1. Non-Material, Non-Discrimination Violations – Small issues, without serious compliance violations, that can be corrected during the desk audit stage. Potential qualifying violations may include failing to list supervisors on workforce analysis reports or failing to identify how employees know they have access to view AAPs. Under the new Directive, these violations should be resolved in the audit closure letter without a conciliation agreement or any progress reporting.
  2. Material, Non-Discrimination Violations – For more serious, non-monetary violations that cannot be corrected during the desk audit stage, such as recordkeeping, applicant tracking and failing to conduct self-analyses, OFCCP will offer the contactor the opportunity to enter an Early Resolution Conciliation Agreement with Company-Wide Corrective Action (“ERCA”). Under an ERCA, the contractor would be required to investigate whether the discrepancy impacted other parts of the organization and if so, apply corrections throughout. In exchange, OFCCP would not audit the establishment under review for 5 years, though other establishments could still be audited.
  3. Material, Discrimination Violations – OFCCP will seek voluntary, company-wide relief for material, discrimination violations. If the contractor agrees, OFCCP has established a 60-day process for data exchange, analysis refinement and conciliation of an ERCA to cover the entire company or an appropriate subset. Under the ERCA, OFCCP would monitor compliance and require progress reporting for a 5-year period, during which all establishments covered by the ERCA are free from new OFCCP audits.

This approach is consistent with the OFCCP’s theory that systemic or system-based violations found in an establishment-based review likely have an impact beyond the establishment under review. Incentivizing contractors to remedy such issues voluntarily would be the most efficient and reliable way to address the problem, but will the incentive offered be enough for contractors?   As OFCCP begins implementing ERCA in 2019, contractors will have to pay close attention to certain questions:

  • If a material technical or discrimination violation is found, but the contractor declines to extend the investigation to cover additional establishments, what happens?  Will the contractor face an increased likelihood of being selected for additional audits?
  • What is to prevent a contractor from rejecting an ERCA and remedying issues privately before any additional OFCCP audits?
  • While a contractor under an ERCA may be free from additional audits for 5 years, what involvement will OFCCP have in scrutinizing the potentially enterprise-wide compliance corrections and progress reporting? And what happens if additional issues are discovered by OFCCP during that non-audit review?
  • What happens if there is a change in the White House? If a contractor provides OFCCP with company-wide data now and enters an ERCA, will an Agency under new leadership honor its commitments not to commence new audits?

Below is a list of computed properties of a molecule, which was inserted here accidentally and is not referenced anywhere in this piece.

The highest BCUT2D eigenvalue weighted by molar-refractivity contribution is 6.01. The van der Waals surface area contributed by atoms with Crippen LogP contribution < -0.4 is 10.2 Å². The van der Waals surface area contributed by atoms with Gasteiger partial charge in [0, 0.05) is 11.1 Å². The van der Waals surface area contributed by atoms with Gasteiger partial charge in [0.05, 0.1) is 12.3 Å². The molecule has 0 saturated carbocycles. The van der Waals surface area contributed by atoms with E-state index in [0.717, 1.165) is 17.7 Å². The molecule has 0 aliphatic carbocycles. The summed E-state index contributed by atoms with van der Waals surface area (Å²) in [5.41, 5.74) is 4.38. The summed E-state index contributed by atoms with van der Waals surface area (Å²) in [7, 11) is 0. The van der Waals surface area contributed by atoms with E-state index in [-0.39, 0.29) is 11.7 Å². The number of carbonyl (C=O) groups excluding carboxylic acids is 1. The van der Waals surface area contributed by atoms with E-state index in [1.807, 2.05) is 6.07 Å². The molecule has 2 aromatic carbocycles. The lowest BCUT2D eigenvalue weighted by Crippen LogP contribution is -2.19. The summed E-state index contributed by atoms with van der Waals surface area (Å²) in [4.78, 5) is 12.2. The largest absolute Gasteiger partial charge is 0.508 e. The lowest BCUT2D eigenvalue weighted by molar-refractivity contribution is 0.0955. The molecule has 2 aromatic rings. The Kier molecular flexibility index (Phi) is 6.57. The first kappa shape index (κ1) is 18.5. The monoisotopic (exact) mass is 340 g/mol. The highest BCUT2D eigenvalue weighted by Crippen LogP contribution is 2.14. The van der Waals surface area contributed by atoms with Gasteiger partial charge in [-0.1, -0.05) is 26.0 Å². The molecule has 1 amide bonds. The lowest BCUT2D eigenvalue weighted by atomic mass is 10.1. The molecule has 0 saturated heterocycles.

Jackson Lewis will continue to monitor and post developments on these and other important questions under the new ERCA program.

OFCCP Issues First Directive of FY 2019: Formally Rescinds Previous Enforcement Procedures

Elizabeth P. Hernandez contributed to this post.

Last Friday, OFCCP kicked off the 2019 fiscal year with its first of three new Directives: “Directive 2019-01 – Compliance Review Procedures,” which rescinds the Obama Administration’s Active Case Enforcement (ACE) approach to audits – Directive 2011-01. The ACE Directive was itself a replacement of the Bush Administration’s Active Case Management Directive (ACM).

What does all this mean? In summary, the ACM Directive emphasized abbreviated, more frequent OFCCP audits, focused on identifying indicators of systemic discrimination. If OFCCP did not find potential indicators during the desk audit, it tended to address technical violations informally and close the audit. In contrast, ACE signaled a fundamental shift in OFCCP’s approach: fewer but deeper-dive audits that tended to take considerably longer, even if OFCCP ultimately identified no issues.

Those currently at the helm of OFCCP are aiming to combine the best aspects of both ACE and ACM. As the new Directive states:

Under the ACE procedures, OFCCP has identified and remedied a high rate of affirmative action violations… OFCCP also has remedied systemic discrimination in a variety of industries and across a variety of employment practices. However, the number of OFCCP compliance reviews gradually declined and overall processing time increased under ACE.

By increasing the number of compliance evaluations, shortening desk audits and conciliating issues more efficiently, OFCCP is maximizing its resources by proceeding with the most effective aspects of ACM and ACE. Therefore, there is no longer the need for the ACE directive as a freestanding guidance document.

How has OFCCP combined the best of ACM and ACE? OFCCP lists the following measures:

  • Embedded valuable components of ACE and ACM into the 2014 revisions to the Federal Contract Compliance Manual (FCCM);
  • Posting OFCCP’s methodology for audit selection and an update on its website and in Directive 2018‐09;